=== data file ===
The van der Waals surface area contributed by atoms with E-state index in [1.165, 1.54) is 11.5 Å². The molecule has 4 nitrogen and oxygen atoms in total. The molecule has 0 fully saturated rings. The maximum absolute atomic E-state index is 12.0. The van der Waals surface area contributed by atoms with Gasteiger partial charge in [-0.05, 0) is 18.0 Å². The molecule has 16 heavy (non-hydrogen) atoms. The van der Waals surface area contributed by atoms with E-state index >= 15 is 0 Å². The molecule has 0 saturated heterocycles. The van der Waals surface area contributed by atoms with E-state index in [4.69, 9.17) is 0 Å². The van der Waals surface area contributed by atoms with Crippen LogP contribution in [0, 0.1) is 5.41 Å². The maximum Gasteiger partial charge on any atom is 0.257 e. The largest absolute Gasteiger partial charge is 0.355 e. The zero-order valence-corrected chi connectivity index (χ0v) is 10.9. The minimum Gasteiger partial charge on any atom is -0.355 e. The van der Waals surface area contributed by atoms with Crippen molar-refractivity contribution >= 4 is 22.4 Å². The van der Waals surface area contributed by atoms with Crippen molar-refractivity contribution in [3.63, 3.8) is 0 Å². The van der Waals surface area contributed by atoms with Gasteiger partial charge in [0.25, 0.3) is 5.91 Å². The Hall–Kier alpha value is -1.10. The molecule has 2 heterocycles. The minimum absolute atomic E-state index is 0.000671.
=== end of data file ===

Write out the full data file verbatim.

The van der Waals surface area contributed by atoms with E-state index in [1.165, 1.54) is 11.5 Å². The molecule has 4 nitrogen and oxygen atoms in total. The molecule has 0 fully saturated rings. The maximum absolute atomic E-state index is 12.0. The van der Waals surface area contributed by atoms with Gasteiger partial charge in [-0.05, 0) is 18.0 Å². The molecule has 16 heavy (non-hydrogen) atoms. The van der Waals surface area contributed by atoms with E-state index >= 15 is 0 Å². The molecule has 0 saturated heterocycles. The van der Waals surface area contributed by atoms with E-state index in [4.69, 9.17) is 0 Å². The van der Waals surface area contributed by atoms with Crippen LogP contribution in [0, 0.1) is 5.41 Å². The maximum Gasteiger partial charge on any atom is 0.257 e. The largest absolute Gasteiger partial charge is 0.355 e. The zero-order valence-corrected chi connectivity index (χ0v) is 10.9. The minimum Gasteiger partial charge on any atom is -0.355 e. The van der Waals surface area contributed by atoms with Crippen molar-refractivity contribution >= 4 is 22.4 Å². The van der Waals surface area contributed by atoms with Crippen molar-refractivity contribution in [3.63, 3.8) is 0 Å². The van der Waals surface area contributed by atoms with Gasteiger partial charge in [0.25, 0.3) is 5.91 Å². The Hall–Kier alpha value is -1.10. The molecule has 2 heterocycles. The minimum absolute atomic E-state index is 0.000671.